David Lias posts the South Dakota Farmers Union's summary of former Congresswoman Stephanie Herseth Sandlin's address to the group's annual convention Friday. She says the failure of Congress to pass a farm bill is entirely the House GOP's fault:
The reason we didn’t get a multi-year farm bill in the last Congress, five words: John Boehner and Eric Cantor, bottom line.... And it’s because they’re ideologically opposed to many of the programs that are in that bill. The Senate comes up with a product that saves $23 billion in taxpayer money, passes a bipartisan bill, the House Ag Committee passes a bill and John Boehner won’t bring it for a vote.
John Boehner had a responsibility as Speaker of the House to bring that bill, whether it was the committee bill or the Senate bill to the floor of the United States House of Representatives to make amendments in order and to let members influence that bill and pass the bill to the benefit of not just everyone in this room and everyone in agriculture but for the entire country that has been supported and sustained by the agriculture sector [Stephanie Herseth Sandlin, quoted by South Dakota Farmers Union, "Stephanie Herseth Sandlin Addresses SDFU State Convention," press release, 2013.02.15].
SHS sees hope for the current Congress to get more done:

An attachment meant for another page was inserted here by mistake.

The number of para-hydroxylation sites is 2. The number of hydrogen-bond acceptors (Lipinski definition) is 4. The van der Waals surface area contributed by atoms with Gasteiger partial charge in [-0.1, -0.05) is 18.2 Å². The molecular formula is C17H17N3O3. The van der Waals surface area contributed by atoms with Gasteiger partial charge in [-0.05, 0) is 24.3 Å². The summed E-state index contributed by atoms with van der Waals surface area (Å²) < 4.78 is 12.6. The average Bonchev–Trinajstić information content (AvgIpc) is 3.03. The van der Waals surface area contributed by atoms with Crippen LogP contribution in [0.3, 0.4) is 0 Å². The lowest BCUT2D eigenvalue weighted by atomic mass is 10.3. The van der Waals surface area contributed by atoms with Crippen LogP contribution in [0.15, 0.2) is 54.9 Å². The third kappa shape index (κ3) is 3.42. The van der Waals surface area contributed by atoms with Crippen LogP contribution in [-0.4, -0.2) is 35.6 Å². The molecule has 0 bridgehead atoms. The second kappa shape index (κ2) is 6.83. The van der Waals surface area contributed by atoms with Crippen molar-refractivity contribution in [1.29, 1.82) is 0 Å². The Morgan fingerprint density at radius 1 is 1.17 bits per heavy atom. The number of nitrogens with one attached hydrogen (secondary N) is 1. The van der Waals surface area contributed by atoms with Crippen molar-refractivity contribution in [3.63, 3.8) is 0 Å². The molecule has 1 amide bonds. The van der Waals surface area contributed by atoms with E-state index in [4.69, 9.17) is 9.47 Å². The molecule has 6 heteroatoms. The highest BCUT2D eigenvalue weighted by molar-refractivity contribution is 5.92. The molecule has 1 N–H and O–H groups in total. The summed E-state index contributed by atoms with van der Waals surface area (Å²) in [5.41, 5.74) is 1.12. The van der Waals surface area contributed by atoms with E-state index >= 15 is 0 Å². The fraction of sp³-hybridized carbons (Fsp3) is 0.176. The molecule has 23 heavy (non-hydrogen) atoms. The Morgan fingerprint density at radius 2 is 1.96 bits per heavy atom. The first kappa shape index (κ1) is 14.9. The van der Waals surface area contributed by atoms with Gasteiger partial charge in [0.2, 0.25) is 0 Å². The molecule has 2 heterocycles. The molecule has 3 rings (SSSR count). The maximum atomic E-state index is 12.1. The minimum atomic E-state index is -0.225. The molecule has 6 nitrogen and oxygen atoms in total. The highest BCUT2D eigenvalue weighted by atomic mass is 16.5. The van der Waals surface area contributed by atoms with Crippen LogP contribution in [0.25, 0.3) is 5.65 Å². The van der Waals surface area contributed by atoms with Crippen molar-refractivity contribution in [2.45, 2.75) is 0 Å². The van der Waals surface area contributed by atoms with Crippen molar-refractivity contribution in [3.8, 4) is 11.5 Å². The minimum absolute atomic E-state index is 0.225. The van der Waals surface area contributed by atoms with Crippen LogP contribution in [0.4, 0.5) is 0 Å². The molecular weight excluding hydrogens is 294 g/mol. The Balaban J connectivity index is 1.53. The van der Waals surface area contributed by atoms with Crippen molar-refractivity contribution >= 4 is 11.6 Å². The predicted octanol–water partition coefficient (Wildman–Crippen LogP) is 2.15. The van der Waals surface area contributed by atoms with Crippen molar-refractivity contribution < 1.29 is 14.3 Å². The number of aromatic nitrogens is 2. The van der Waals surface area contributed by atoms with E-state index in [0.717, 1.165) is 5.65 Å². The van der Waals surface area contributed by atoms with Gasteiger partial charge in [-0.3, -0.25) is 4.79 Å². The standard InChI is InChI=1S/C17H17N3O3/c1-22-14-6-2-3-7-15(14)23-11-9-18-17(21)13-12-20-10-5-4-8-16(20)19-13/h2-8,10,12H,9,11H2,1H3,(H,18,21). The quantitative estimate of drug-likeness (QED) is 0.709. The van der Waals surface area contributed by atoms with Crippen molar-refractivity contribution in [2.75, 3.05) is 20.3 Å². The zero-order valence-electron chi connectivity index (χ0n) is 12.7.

Thankfully (Senate Agriculture Committee) Chairwoman Debbie Stabenow has convinced (Senate Majority) Leader (Harry) Reid to make the farm bill in 2013 at top priority and I hope that despite what we’ve seen on sequestration and the budget that the farm bill can experience the same kind of momentum, the same kind of bipartisan support, the same kind of commitment to pass it into law as I expect immigration reform will get in this Congress [SHS via SDFU, 2013.02.15].
Immigration reform? Ah, there's an issue closely tied to agriculture... and an issue on which Noem doesn't have much to say. I see no immigration measures on her list of "Legislation Kristi Supports," and no commentary among this year's press releases. She says she wants immigration reform that "work[s] well for our agriculture producers," but she's spent more time talking about the big imaginary platinum coin than about immigration.